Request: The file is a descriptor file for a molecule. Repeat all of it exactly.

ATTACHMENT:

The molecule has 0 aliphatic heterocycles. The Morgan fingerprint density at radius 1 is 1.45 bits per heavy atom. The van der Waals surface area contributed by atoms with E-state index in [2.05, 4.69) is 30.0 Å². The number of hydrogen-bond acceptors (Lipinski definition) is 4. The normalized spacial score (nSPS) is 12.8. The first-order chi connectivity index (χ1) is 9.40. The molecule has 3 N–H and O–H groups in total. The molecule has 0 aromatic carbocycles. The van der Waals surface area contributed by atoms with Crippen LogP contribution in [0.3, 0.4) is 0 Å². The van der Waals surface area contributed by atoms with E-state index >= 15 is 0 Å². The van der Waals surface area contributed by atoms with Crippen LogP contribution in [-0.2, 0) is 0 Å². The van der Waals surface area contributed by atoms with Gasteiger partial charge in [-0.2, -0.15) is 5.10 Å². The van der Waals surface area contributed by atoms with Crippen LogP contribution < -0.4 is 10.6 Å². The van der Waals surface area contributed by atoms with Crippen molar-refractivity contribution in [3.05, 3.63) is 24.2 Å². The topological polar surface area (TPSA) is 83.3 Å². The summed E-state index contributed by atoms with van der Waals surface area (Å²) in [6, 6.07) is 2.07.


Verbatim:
The molecule has 0 aliphatic heterocycles. The Morgan fingerprint density at radius 1 is 1.45 bits per heavy atom. The van der Waals surface area contributed by atoms with E-state index in [2.05, 4.69) is 30.0 Å². The number of hydrogen-bond acceptors (Lipinski definition) is 4. The normalized spacial score (nSPS) is 12.8. The first-order chi connectivity index (χ1) is 9.40. The molecule has 3 N–H and O–H groups in total. The molecule has 0 aromatic carbocycles. The van der Waals surface area contributed by atoms with Crippen LogP contribution in [0.3, 0.4) is 0 Å². The van der Waals surface area contributed by atoms with E-state index >= 15 is 0 Å². The van der Waals surface area contributed by atoms with Crippen LogP contribution in [-0.2, 0) is 0 Å². The van der Waals surface area contributed by atoms with Gasteiger partial charge in [-0.2, -0.15) is 5.10 Å². The van der Waals surface area contributed by atoms with Crippen LogP contribution < -0.4 is 10.6 Å². The van der Waals surface area contributed by atoms with Crippen molar-refractivity contribution in [3.05, 3.63) is 24.2 Å². The topological polar surface area (TPSA) is 83.3 Å². The summed E-state index contributed by atoms with van der Waals surface area (Å²) in [6, 6.07) is 2.07.